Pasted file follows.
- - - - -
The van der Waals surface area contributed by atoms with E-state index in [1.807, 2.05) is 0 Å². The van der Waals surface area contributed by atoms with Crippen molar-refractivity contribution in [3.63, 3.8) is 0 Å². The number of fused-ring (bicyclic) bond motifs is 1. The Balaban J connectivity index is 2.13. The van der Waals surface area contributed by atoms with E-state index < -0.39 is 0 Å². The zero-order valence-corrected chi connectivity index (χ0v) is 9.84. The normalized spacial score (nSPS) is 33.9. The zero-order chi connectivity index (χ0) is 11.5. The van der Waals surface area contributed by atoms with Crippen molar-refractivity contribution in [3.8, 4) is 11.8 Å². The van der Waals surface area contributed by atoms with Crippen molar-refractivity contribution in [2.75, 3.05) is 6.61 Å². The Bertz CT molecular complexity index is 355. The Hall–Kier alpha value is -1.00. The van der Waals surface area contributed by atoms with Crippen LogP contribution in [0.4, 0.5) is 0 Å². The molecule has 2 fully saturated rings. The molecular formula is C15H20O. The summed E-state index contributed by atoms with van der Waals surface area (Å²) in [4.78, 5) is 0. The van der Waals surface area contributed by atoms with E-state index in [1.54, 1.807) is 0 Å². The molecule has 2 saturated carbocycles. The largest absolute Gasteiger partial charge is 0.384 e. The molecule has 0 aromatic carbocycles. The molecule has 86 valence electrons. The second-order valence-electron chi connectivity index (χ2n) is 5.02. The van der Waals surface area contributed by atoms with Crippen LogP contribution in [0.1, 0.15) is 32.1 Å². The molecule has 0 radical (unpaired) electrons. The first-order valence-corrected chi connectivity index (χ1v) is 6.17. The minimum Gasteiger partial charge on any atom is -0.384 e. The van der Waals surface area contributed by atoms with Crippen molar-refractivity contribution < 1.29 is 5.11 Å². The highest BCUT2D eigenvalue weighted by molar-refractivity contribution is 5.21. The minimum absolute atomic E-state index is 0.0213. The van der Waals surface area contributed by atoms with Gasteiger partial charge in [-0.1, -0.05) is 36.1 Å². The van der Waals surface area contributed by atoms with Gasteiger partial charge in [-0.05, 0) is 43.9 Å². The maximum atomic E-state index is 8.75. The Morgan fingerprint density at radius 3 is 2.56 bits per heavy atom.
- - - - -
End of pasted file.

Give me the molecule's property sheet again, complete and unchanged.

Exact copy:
The van der Waals surface area contributed by atoms with E-state index in [1.807, 2.05) is 0 Å². The van der Waals surface area contributed by atoms with Crippen molar-refractivity contribution in [3.63, 3.8) is 0 Å². The number of fused-ring (bicyclic) bond motifs is 1. The Balaban J connectivity index is 2.13. The van der Waals surface area contributed by atoms with E-state index < -0.39 is 0 Å². The zero-order valence-corrected chi connectivity index (χ0v) is 9.84. The normalized spacial score (nSPS) is 33.9. The zero-order chi connectivity index (χ0) is 11.5. The van der Waals surface area contributed by atoms with Crippen molar-refractivity contribution in [3.8, 4) is 11.8 Å². The van der Waals surface area contributed by atoms with Crippen molar-refractivity contribution in [2.75, 3.05) is 6.61 Å². The Bertz CT molecular complexity index is 355. The Hall–Kier alpha value is -1.00. The van der Waals surface area contributed by atoms with Crippen LogP contribution in [0.4, 0.5) is 0 Å². The molecule has 2 fully saturated rings. The molecular formula is C15H20O. The summed E-state index contributed by atoms with van der Waals surface area (Å²) in [4.78, 5) is 0. The van der Waals surface area contributed by atoms with E-state index in [1.54, 1.807) is 0 Å². The molecule has 2 saturated carbocycles. The largest absolute Gasteiger partial charge is 0.384 e. The molecule has 0 aromatic carbocycles. The molecule has 86 valence electrons. The second-order valence-electron chi connectivity index (χ2n) is 5.02. The van der Waals surface area contributed by atoms with Crippen LogP contribution in [0.1, 0.15) is 32.1 Å². The molecule has 0 radical (unpaired) electrons. The first-order valence-corrected chi connectivity index (χ1v) is 6.17. The minimum Gasteiger partial charge on any atom is -0.384 e. The van der Waals surface area contributed by atoms with Crippen molar-refractivity contribution < 1.29 is 5.11 Å². The highest BCUT2D eigenvalue weighted by molar-refractivity contribution is 5.21. The minimum absolute atomic E-state index is 0.0213. The van der Waals surface area contributed by atoms with Gasteiger partial charge in [-0.1, -0.05) is 36.1 Å². The van der Waals surface area contributed by atoms with Gasteiger partial charge in [-0.05, 0) is 43.9 Å². The maximum atomic E-state index is 8.75. The Morgan fingerprint density at radius 3 is 2.56 bits per heavy atom.